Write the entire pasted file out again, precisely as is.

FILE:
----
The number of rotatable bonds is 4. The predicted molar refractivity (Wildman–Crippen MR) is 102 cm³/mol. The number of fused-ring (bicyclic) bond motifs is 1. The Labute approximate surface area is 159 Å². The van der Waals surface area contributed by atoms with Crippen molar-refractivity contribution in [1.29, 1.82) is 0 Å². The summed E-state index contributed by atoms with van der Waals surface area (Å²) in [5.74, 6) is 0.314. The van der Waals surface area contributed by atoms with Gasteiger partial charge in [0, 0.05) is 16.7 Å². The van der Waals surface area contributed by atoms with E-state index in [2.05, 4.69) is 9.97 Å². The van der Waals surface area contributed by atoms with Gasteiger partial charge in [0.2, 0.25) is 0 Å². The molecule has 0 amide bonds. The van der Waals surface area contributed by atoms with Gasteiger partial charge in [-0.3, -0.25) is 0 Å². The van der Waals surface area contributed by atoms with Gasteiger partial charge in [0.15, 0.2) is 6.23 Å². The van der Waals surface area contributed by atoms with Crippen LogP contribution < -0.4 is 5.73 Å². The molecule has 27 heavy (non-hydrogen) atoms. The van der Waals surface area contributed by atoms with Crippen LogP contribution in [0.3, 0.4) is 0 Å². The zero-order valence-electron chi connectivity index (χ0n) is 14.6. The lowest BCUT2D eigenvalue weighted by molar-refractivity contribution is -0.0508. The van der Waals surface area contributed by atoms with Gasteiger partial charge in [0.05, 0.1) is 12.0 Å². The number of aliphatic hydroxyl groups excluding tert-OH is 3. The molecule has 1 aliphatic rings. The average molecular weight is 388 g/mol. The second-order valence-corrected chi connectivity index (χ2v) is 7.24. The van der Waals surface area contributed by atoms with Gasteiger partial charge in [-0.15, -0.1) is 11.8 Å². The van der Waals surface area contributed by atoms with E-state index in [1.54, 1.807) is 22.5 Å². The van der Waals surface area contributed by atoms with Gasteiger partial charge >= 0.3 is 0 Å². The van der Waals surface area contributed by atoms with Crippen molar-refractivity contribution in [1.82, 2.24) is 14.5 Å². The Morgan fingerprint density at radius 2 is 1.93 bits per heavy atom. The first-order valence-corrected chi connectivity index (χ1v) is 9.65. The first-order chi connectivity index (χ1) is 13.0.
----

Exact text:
The number of rotatable bonds is 4. The predicted molar refractivity (Wildman–Crippen MR) is 102 cm³/mol. The number of fused-ring (bicyclic) bond motifs is 1. The Labute approximate surface area is 159 Å². The van der Waals surface area contributed by atoms with Crippen molar-refractivity contribution in [1.29, 1.82) is 0 Å². The summed E-state index contributed by atoms with van der Waals surface area (Å²) in [5.74, 6) is 0.314. The van der Waals surface area contributed by atoms with Gasteiger partial charge in [0, 0.05) is 16.7 Å². The van der Waals surface area contributed by atoms with E-state index in [2.05, 4.69) is 9.97 Å². The van der Waals surface area contributed by atoms with Gasteiger partial charge in [0.2, 0.25) is 0 Å². The molecule has 0 amide bonds. The van der Waals surface area contributed by atoms with Gasteiger partial charge in [-0.3, -0.25) is 0 Å². The van der Waals surface area contributed by atoms with Gasteiger partial charge in [0.15, 0.2) is 6.23 Å². The van der Waals surface area contributed by atoms with Crippen LogP contribution < -0.4 is 5.73 Å². The molecule has 27 heavy (non-hydrogen) atoms. The van der Waals surface area contributed by atoms with Crippen LogP contribution in [0.3, 0.4) is 0 Å². The zero-order valence-electron chi connectivity index (χ0n) is 14.6. The lowest BCUT2D eigenvalue weighted by molar-refractivity contribution is -0.0508. The van der Waals surface area contributed by atoms with Gasteiger partial charge in [0.05, 0.1) is 12.0 Å². The number of aliphatic hydroxyl groups excluding tert-OH is 3. The molecule has 1 aliphatic rings. The average molecular weight is 388 g/mol. The second-order valence-corrected chi connectivity index (χ2v) is 7.24. The van der Waals surface area contributed by atoms with Gasteiger partial charge in [-0.15, -0.1) is 11.8 Å². The van der Waals surface area contributed by atoms with E-state index in [1.54, 1.807) is 22.5 Å². The van der Waals surface area contributed by atoms with Gasteiger partial charge >= 0.3 is 0 Å². The van der Waals surface area contributed by atoms with Crippen molar-refractivity contribution in [1.82, 2.24) is 14.5 Å². The Morgan fingerprint density at radius 2 is 1.93 bits per heavy atom. The first-order valence-corrected chi connectivity index (χ1v) is 9.65. The first-order chi connectivity index (χ1) is 13.0.